Salida Soon after Monte Vista began issuing its own plates, Salida followed suit on July 19, 1909, with a licensing ordinance of its own. It was later amended on January 17, 1912. The applicable portions are quoted below. The owner of every automobile or motorcycle used in the city of Salida shall apply to the City Clerk of said city, for the registration of his vehicle and in such application shall state his name, address, where the machine is to be kept, and a brief description of such vehicle, and shall pay to such Clerk the registration fee herein provided for. Thereupon the clerk shall furnish the applicant a big number for his or her vehicle, which number shall be in plain figures, not less than three inches high and having a stroke of at least one half inch. And on the number shall be placed in plain letters the word, “Salida.” It shall be the duty of such owner to place and keep said tag number on his vehicle in a conspicuous place. The fee to be paid by the owner of each automobile for so registering his machine and for said tag number, shall be the sum of $2.00 and the fee to be paid by the owner of each motorcycle therefor, shall be $1.00. Upon any transfer of any such machine to any other person, the person to whom the same is transferred shall likewise register his said machine, and pay a like registration fee therefor. Seven pre-state plates are known for Salida. These white on red-orange porcelain plates measure 6 by 10 inches and bear the name ‘SALIDA’ at the top with a registration number underneath. It was rumored, a number of years ago, that a box of these plates may still exist. The same number of pre-state issues is known for both Salida and Monte Vista, and both cities started licensing vehicles at about the same time. However, the highest known number for Salida is 121 while there are numbers up to 285 for Monte Vista. The difference in population between Monte Vista and Sal-


Colorado License Plates The First 100 Years 1913-2013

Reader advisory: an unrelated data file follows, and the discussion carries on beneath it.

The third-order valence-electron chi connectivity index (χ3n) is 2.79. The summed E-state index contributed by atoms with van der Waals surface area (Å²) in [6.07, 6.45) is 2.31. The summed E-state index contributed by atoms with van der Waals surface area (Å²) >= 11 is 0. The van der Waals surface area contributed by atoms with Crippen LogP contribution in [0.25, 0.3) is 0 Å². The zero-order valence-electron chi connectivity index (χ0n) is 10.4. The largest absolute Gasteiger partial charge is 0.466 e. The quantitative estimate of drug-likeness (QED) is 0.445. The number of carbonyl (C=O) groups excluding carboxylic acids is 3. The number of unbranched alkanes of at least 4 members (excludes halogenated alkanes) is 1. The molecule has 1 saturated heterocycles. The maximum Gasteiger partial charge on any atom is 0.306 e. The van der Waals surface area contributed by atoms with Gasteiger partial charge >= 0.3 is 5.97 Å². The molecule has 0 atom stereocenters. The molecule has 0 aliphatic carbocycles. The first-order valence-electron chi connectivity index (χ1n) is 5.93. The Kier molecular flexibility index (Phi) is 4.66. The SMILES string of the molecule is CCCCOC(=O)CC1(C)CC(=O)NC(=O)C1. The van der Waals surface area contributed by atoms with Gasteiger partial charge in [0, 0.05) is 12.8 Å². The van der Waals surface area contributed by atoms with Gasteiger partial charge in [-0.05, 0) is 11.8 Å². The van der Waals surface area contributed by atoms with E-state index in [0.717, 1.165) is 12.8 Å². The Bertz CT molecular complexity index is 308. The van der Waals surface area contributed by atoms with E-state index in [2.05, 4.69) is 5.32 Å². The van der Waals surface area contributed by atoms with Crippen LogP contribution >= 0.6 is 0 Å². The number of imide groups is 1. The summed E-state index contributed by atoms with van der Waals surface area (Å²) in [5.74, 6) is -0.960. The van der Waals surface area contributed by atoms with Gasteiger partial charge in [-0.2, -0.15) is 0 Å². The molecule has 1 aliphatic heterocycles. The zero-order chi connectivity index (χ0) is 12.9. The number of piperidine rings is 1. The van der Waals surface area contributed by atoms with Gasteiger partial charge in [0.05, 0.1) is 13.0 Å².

ida in 1910 to 1913 was probably not that great, certainly not different enough to account for the difference in the number range for the plates from the two towns. In the pre-state era, as it is today, Salida was more populous than Monte Vista. Why Monte Vista apparently issued more plates, judging by the numbers on surviving examples, is not known.

Other Colorado Municipalities During the pre-state era, at least 21 cities and towns in Colorado are known to have registered motor vehicles. There could easily be others, as larger municipalities on the western slope, such as Grand Junction, Durango, Delta, and Montrose, are conspicuously absent from those presented, while surviving plates are known from smaller towns such as Florence and Mancos. Pre-state issues for towns such as Lakewood, Arvada, Golden, and Littleton in the greater metro Denver area are also not known. A long-time collector spoke of an estate sale, many years ago, that displayed a dozen or so pre-state license plates. Issues from towns east of Colorado Springs such as Ramah and Limon were said to have been among these plates, but the whereabouts of this collection is not known at the time of this publication. While records show a number of municipalities registered vehicles, pre-state plates are unknown for a number of these cities and towns. Quite possibly, new plates may be discovered in the future, but unfortunately, the chances of their survival diminish with each passing year. In addition there is a vintage post card with a picture taken in Manitou Springs, showing a car bearing a pre-state license number 3. Whether it was a locally registered car or one from somewhere else is entirely open to speculation. There is yet another report of a leather plate found in Central City but no other details are available.

Chapter 1 In the Beginning


The First 100 Years 1913-2013

A Random Tidbit of Interest

Until the mid-1970s, Colorado issued new plates almost every year. Invariably, at the end of the year, there was left-over stock in the county clerks’ offices. It was not uncommon for people to obtain this unused stock and use it for roofing or siding for buildings. There are still examples of this found, not only in Colorado, but throughout the country, particularly in rural areas. The building shown above is in Crested Butte, Colorado. It was covered with unused plates dating from the 1950s and 1960s. —Photo by Larry Scott

Colorado License Plates